I’ve read a lot of retrospectives of designers, but this line captures D&D, the Known World, and everything that came after, so very well:
We were both nuts about Clark Ashton Smith, Tom was a Michael Moorcock and Philip José Farmer fanatic, while I could quote chapter and verse from the works of Jack Vance and Fritz Leiber. So we knew what we wanted to create: a single world setting that would enable us to simulate the fictional realities of these, our favorite authors.
To read those authors is to create the D&D experience.
Which is probably why it is draining on me, because I don’t think most of those works aged well. The concepts are part of stories, and are often harmful when adapted, mutated, and sent to the masses.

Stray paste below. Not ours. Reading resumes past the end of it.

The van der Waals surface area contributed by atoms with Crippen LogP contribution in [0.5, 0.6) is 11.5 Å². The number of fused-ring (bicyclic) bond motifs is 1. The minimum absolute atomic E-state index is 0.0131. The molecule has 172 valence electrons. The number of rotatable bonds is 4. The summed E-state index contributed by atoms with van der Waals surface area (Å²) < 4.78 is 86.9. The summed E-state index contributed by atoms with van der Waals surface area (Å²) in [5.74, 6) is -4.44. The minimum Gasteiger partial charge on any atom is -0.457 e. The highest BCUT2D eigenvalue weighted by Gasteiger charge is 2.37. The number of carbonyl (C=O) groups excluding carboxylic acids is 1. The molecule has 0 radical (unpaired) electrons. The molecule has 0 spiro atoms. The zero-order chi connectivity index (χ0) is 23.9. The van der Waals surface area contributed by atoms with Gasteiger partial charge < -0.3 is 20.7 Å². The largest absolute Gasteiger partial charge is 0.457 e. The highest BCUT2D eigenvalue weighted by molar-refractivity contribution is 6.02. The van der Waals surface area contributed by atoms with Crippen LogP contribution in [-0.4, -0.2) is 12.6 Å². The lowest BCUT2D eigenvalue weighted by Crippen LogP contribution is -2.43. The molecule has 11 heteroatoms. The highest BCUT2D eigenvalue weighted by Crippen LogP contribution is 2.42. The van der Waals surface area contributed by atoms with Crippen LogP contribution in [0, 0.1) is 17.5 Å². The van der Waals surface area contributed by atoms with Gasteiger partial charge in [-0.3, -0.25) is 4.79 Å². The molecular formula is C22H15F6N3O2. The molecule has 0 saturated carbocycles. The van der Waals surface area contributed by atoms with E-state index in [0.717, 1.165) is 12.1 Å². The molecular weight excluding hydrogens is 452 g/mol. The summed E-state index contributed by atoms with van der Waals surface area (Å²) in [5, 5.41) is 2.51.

Most fictional fantasy worlds, of course, are based on aspects of our own world and its history.
For example, all the states in Robert E. Howard’s Hyborian setting are based on real-world cultures, simplified and boiled down to their easily-recognized essences — clichés, in other words, but in tropes that were instantly familiar to Howard’s readers. We decided we could do the same thing, adapting from historical sources, so our first task was to make a list of world cultures that would be useful templates for fantasy gaming.
Yeah… no. Those are the worst aspects of those books! Don’t turn cultures into cliches, or cliches will be celebrated as culture!